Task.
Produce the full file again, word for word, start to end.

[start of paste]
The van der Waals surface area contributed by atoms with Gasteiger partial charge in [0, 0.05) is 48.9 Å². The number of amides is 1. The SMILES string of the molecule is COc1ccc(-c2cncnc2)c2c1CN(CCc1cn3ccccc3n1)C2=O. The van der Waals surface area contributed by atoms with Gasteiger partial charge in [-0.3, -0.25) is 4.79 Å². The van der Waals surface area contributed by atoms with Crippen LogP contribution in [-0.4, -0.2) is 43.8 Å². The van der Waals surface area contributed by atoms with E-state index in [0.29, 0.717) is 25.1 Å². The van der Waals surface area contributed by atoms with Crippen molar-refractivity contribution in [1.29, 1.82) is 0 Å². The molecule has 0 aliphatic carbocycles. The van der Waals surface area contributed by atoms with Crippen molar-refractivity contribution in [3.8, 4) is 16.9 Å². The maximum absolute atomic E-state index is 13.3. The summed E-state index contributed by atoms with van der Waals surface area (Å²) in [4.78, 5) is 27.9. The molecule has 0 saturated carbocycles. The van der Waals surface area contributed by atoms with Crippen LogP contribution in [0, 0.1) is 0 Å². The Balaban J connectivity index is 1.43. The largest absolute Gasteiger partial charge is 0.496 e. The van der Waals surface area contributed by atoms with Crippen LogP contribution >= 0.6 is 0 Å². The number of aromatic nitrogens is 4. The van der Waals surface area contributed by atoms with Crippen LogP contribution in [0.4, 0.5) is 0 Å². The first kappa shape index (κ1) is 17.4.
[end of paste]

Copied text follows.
The van der Waals surface area contributed by atoms with Gasteiger partial charge in [0, 0.05) is 48.9 Å². The number of amides is 1. The SMILES string of the molecule is COc1ccc(-c2cncnc2)c2c1CN(CCc1cn3ccccc3n1)C2=O. The van der Waals surface area contributed by atoms with Gasteiger partial charge in [-0.3, -0.25) is 4.79 Å². The van der Waals surface area contributed by atoms with Crippen LogP contribution in [-0.4, -0.2) is 43.8 Å². The van der Waals surface area contributed by atoms with E-state index in [0.29, 0.717) is 25.1 Å². The van der Waals surface area contributed by atoms with Crippen molar-refractivity contribution in [1.29, 1.82) is 0 Å². The molecule has 0 aliphatic carbocycles. The van der Waals surface area contributed by atoms with Crippen molar-refractivity contribution in [3.8, 4) is 16.9 Å². The maximum absolute atomic E-state index is 13.3. The summed E-state index contributed by atoms with van der Waals surface area (Å²) in [4.78, 5) is 27.9. The molecule has 0 saturated carbocycles. The van der Waals surface area contributed by atoms with Crippen LogP contribution in [0, 0.1) is 0 Å². The Balaban J connectivity index is 1.43. The largest absolute Gasteiger partial charge is 0.496 e. The van der Waals surface area contributed by atoms with Crippen LogP contribution >= 0.6 is 0 Å². The number of aromatic nitrogens is 4. The van der Waals surface area contributed by atoms with Crippen LogP contribution in [0.4, 0.5) is 0 Å². The first kappa shape index (κ1) is 17.4.